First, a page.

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The guide to living off-campus

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Students share a conversation in the shared living space of their apartment unit at The Pointe
Photo by Tyler Jackson |Staff Photographer

Living off campus can be intimidating, especially when things go wrong. The attorney for students, the Department of Housing and Residential Life and leasing agents across the city can offer advice for making the final decision to move.

1How to get out of a bad roommate situation

Roommates can make or break off-campus living experiences. When roommates are the central cause of misery in an apartment, the issue can be handled in multiple ways.

Diana Stevenson, general manager at The Thompson, said apartment officials offer roommate mediation to try and help roommates work through their issues. Unfortunately, the method isn’t always successful.

“If that doesn’t work, then we do offer a transfer, and there is a fee,” Stevenson said.

Stevenson said often times students do not want to have to pay the fee and go through the trouble of moving all of their stuff somewhere else. The most recommendable solution, according to Stevenson, is to try talking things out with the roommates to find a happy medium.

2How to sublease

If there comes a time when a tenant needs to leave before their lease is over, someone else has to move in and take over the responsibility of the previous person’s lease. This method is called subleasing. There are forms to fill out and fees to pay.

Rachel Singleton, leasing manager at The Village on Telluride, said the most common recommendation is for the tenant to find someone to sublease with because if the complex has to do it, the fee will be increased.

“We always give suggestions on where to post when they’re looking for somebody on their own to sublease,” Singleton said.

After the sublease is complete the new tenant will assume the responsibility for the rent under the price the original tenant signed for.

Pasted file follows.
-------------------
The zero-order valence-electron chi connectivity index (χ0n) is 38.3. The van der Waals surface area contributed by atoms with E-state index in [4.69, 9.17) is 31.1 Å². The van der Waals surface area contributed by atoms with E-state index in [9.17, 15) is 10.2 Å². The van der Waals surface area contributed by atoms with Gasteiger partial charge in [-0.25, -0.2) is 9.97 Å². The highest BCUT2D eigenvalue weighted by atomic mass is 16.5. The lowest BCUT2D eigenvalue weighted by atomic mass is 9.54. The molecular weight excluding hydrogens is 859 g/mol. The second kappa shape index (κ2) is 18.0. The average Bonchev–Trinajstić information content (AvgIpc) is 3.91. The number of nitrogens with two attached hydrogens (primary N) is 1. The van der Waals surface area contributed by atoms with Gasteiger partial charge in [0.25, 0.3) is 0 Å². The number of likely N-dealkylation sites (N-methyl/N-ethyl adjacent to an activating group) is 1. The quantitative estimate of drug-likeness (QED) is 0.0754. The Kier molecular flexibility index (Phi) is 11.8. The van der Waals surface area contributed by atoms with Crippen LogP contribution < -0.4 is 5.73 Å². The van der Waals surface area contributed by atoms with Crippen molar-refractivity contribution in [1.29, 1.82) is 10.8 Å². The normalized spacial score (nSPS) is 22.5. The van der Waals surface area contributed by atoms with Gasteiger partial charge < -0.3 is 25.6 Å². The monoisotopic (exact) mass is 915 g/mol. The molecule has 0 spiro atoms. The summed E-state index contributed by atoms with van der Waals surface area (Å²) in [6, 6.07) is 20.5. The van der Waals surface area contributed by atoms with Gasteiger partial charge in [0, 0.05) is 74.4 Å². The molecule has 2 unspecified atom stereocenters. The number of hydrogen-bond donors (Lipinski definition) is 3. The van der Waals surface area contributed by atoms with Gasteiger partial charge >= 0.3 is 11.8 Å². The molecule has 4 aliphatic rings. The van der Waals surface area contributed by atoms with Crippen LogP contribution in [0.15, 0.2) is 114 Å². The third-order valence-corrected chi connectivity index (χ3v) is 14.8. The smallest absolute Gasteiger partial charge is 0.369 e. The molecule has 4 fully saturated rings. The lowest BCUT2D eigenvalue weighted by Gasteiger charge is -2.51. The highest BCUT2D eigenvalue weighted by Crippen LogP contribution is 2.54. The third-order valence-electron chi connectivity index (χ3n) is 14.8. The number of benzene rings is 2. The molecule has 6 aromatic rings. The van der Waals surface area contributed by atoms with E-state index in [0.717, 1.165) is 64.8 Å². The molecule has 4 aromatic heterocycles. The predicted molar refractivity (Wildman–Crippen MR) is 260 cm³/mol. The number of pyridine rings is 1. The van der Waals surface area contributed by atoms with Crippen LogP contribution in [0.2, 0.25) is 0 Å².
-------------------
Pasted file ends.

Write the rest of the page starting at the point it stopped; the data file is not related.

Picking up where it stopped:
3How to take care of maintenance issues

Just like in dorms or houses, apartments fall apart after years of students moving in and out. Sometimes renovations need to be done and things need to be re-installed. When facing these problems, it is easy to want to call a third party service to take care of the problem. However, Mackinsey Cathie, leasing agent at Ella Lofts, said it is best to take care of the issue through the complex.

“We have vendors (we use if) we need something fixed, or we fix it ourselves,” Cathie said.

The cost for these issues to be maintained is already included in a tenant’s rent when they sign a lease and by calling a third party, a tenant would end up paying the fees out-of-pocket with no reimbursement.

4How to avoid misleading information

It is easy perceive information is misleading when signing a contract with unfamiliar and complicated jargon. To avoid feeling scammed, students should be sure to read the lease carefully, understanding each page, before signing.

It is a tenant’s responsibility to educate themselves on what they are agreeing to in the lease. Should questions or concerns arise, the potential tenant should bring attention to those things immediately. Everything that is in writing is final as soon as the lease is signed. The on-campus student attorneys are available by appointment to review leases and explain confusing sections to Texas State students.

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